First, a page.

19th Century House Project
Large houses of the 19th Century have been a passion of mine from a young age. When I was growing up we had a series of TIME-LIFE books in our home about different regions of the United States, one of which was titled, “The Old South.” It had great photographs by the TIME-LIFE photographers of antebellum plantation mansions that kindled a lifelong passion. To me, those pictures are imbued with the very essence of that bygone era—one of languid opulence and gentle languors that define the melancholic impressions of the time and place itself.
Around the same time, I had a friend who lived on the property of a large old Victorian house. From my first view of it I was obsessed. It spoke to me, luring me with its mystery and forlorn gloom. A decade later when I finally saw inside I was mesmerized with its grand center hall and staircase, 12-foot ceilings and long high hallways. Another 10 years after that a developer demolished it, and I’ll never forget seeing the magnificent house, which had stood for over 100 years, reduced to a pile of rubble. Those experiences made a deep impression and so I began this series to express my passion for them through photography. The pictures are, by nature, part fine art renderings and part architectural survey, but my intent leans toward the former. I want to showcase the ornate design, advocate for historic preservation, and inspire more people to help preserve them.
The final presentation is 24x32 framed gallery prints for the interiors and exteriors; the transfers are scanned and output on an archival inkjet printer, then matted and framed at 16x40.
This sequence of photographs consists of the house exteriors in pictorial format. My intent is to show them as they exist in their present surroundings and to remove all evidence of modern clutter (wires, cars, AC units, etc.), so that they look as much like they would have when new. The pictures also show the relationship of the structures to the landscape, and the grandiosity of their design.
The interior details and give evidence of a deeper level of understanding and intimate involvement. We could never have this experience by viewing the exterior alone, which is why it is important for me to see and photograph inside. As I contemplate the hallways and rooms I consider the lives of the people who occupied the spaces and it makes them seem less strange and distant; you feel closer to them and begin to see they were probably not very different from ourselves. The pictures give us the means to imagine life in high style in the 19th century. *NOTE: These photos are now part of my Commercial Photography offerings, as they are more suited to that type of photographic application than fine art. The intent, however, is still the same as written above.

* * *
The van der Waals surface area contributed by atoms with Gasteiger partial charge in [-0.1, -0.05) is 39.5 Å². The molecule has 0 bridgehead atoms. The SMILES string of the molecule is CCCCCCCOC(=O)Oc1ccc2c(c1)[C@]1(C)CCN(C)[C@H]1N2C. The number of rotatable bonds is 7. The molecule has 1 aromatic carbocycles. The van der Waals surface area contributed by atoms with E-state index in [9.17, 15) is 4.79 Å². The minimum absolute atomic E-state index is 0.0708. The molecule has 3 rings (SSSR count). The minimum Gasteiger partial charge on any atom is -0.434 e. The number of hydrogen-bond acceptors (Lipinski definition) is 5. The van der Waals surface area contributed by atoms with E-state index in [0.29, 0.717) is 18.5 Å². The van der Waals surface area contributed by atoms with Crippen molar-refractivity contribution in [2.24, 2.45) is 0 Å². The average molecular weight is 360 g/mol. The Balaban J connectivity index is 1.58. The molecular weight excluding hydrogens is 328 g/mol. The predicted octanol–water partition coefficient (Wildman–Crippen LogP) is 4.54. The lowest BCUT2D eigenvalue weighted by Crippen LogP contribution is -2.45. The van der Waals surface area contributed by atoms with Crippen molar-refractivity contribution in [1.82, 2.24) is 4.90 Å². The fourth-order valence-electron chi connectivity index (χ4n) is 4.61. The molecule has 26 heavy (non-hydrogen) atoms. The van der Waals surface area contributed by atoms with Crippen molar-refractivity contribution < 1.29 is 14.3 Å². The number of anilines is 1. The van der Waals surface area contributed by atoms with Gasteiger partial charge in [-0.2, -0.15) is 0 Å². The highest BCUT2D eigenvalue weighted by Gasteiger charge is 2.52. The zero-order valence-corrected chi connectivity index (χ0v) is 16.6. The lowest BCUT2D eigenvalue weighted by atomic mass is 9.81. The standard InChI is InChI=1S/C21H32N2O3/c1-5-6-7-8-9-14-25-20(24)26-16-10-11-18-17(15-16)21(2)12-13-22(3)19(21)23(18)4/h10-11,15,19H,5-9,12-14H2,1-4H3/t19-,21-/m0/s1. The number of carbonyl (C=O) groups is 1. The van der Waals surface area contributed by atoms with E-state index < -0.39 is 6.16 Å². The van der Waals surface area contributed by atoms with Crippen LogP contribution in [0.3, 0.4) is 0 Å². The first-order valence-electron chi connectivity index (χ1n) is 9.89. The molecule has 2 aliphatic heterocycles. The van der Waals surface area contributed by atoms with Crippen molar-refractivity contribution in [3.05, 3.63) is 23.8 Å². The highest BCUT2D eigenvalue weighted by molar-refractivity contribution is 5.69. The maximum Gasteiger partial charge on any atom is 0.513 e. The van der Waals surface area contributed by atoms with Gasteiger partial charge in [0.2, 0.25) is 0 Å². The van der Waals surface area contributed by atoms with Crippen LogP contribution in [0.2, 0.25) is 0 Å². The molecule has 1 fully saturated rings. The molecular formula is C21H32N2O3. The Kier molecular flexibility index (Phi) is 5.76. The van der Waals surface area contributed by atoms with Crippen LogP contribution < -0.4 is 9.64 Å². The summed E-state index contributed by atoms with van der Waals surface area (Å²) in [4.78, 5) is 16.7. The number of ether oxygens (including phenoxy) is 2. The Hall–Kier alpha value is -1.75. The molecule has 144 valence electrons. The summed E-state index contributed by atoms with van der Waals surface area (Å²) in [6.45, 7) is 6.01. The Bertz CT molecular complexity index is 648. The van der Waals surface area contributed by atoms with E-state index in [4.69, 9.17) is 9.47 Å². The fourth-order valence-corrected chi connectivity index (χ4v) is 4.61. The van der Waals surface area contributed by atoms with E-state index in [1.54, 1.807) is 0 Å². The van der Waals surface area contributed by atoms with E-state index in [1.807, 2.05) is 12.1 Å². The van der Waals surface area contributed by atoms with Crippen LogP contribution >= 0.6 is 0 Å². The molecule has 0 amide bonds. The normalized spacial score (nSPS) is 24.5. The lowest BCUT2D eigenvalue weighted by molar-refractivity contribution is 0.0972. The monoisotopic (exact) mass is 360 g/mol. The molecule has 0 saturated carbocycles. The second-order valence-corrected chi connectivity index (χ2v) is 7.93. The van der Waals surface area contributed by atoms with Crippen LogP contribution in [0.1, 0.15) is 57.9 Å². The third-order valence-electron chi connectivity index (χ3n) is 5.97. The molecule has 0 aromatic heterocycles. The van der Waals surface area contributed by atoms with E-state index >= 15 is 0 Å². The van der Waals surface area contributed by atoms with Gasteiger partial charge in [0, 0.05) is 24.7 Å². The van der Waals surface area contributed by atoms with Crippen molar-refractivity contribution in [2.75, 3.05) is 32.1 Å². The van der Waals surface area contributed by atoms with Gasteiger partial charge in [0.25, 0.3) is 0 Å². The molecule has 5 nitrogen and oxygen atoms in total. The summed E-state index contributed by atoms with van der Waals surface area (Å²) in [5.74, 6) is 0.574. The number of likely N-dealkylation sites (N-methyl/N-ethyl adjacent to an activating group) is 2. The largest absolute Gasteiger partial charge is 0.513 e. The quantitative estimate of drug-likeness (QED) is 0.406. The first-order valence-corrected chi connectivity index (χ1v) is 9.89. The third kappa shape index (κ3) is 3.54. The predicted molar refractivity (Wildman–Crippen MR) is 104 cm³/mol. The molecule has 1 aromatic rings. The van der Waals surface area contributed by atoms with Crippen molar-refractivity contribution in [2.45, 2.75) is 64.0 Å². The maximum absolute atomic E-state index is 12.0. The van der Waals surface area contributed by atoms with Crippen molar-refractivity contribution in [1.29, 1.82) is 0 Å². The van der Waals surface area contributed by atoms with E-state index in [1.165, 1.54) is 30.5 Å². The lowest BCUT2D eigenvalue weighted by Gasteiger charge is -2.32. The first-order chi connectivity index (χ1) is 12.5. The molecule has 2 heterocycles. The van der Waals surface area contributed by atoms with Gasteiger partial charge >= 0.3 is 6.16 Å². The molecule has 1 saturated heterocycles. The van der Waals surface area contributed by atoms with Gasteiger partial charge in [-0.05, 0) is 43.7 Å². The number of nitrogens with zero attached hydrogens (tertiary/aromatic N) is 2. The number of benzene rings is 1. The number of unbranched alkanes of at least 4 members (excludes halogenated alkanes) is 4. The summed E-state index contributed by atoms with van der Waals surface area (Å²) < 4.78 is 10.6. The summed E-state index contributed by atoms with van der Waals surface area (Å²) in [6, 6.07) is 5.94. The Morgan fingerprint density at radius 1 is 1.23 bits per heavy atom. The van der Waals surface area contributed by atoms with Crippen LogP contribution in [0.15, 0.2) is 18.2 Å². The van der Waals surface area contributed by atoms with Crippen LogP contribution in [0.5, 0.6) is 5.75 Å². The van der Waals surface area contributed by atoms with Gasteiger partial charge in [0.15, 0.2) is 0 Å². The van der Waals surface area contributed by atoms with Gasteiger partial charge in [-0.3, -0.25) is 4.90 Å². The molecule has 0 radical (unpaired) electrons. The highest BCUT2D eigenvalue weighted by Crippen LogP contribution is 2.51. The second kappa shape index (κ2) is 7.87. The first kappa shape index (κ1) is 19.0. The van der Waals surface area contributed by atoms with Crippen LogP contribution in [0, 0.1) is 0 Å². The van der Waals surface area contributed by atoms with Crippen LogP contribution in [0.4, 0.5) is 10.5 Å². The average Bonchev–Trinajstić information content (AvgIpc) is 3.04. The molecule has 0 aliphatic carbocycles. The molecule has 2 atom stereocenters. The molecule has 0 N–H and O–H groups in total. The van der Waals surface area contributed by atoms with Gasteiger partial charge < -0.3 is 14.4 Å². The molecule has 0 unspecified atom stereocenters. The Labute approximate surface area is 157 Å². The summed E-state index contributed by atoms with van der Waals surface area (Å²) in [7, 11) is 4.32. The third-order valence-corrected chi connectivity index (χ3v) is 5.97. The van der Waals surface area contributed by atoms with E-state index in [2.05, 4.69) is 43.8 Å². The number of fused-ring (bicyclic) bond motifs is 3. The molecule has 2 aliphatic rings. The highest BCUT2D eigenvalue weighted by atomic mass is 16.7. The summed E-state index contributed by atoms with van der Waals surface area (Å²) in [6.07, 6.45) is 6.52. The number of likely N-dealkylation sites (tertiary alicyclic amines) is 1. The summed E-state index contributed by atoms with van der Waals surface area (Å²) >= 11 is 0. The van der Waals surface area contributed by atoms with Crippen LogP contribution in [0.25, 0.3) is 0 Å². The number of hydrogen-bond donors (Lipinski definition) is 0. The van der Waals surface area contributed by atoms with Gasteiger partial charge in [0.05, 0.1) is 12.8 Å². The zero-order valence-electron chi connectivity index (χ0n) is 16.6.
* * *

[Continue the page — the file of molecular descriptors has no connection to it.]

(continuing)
This iteration consists of multiple exterior detail photos so that the overall character of each house can be felt. The details are not small, rather each mini-series uses a combination of long, medium and closeup shots to tell a more complete story. This is a cinematic type of technique elucidated by the great photographer and photography educator John Paul Caponigro.
While working on my MFA I became enamored with the work of Alfred Steiglitz and the Pictorialists. I wanted to develop a hand-worked process that would give me the romantic and atmospheric aeshetic of their pictures. I subsequently developed a method consisting of digital and traditional processes to achieve an Impressionistic look.
All Content © James T Callahan Photographer